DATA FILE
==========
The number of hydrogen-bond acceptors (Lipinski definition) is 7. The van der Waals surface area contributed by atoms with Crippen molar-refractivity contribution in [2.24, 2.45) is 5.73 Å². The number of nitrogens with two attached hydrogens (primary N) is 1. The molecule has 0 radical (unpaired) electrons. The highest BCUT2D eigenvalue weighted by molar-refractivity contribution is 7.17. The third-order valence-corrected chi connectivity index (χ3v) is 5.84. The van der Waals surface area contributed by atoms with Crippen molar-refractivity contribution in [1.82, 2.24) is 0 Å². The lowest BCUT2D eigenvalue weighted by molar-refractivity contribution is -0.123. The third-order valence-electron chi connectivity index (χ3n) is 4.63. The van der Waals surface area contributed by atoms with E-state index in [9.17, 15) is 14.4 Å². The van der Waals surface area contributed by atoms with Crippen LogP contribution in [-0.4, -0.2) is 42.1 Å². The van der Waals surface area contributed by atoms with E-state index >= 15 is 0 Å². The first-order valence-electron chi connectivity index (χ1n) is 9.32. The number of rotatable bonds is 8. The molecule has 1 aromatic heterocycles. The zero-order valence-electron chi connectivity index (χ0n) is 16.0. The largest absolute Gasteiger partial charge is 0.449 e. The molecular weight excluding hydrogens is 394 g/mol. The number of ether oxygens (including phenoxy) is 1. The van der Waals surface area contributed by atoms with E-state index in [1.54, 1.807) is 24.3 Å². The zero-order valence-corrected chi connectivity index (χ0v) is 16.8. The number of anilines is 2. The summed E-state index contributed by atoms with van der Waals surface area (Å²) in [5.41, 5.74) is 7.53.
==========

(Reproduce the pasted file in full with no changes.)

The number of hydrogen-bond acceptors (Lipinski definition) is 7. The van der Waals surface area contributed by atoms with Crippen molar-refractivity contribution in [2.24, 2.45) is 5.73 Å². The number of nitrogens with two attached hydrogens (primary N) is 1. The molecule has 0 radical (unpaired) electrons. The highest BCUT2D eigenvalue weighted by molar-refractivity contribution is 7.17. The third-order valence-corrected chi connectivity index (χ3v) is 5.84. The van der Waals surface area contributed by atoms with Crippen molar-refractivity contribution in [1.82, 2.24) is 0 Å². The lowest BCUT2D eigenvalue weighted by molar-refractivity contribution is -0.123. The third-order valence-electron chi connectivity index (χ3n) is 4.63. The van der Waals surface area contributed by atoms with E-state index in [9.17, 15) is 14.4 Å². The van der Waals surface area contributed by atoms with Crippen LogP contribution in [-0.4, -0.2) is 42.1 Å². The van der Waals surface area contributed by atoms with E-state index >= 15 is 0 Å². The first-order valence-electron chi connectivity index (χ1n) is 9.32. The number of rotatable bonds is 8. The molecule has 1 aromatic heterocycles. The zero-order valence-electron chi connectivity index (χ0n) is 16.0. The largest absolute Gasteiger partial charge is 0.449 e. The molecular weight excluding hydrogens is 394 g/mol. The number of ether oxygens (including phenoxy) is 1. The van der Waals surface area contributed by atoms with E-state index in [1.54, 1.807) is 24.3 Å². The zero-order valence-corrected chi connectivity index (χ0v) is 16.8. The number of anilines is 2. The summed E-state index contributed by atoms with van der Waals surface area (Å²) in [5.41, 5.74) is 7.53.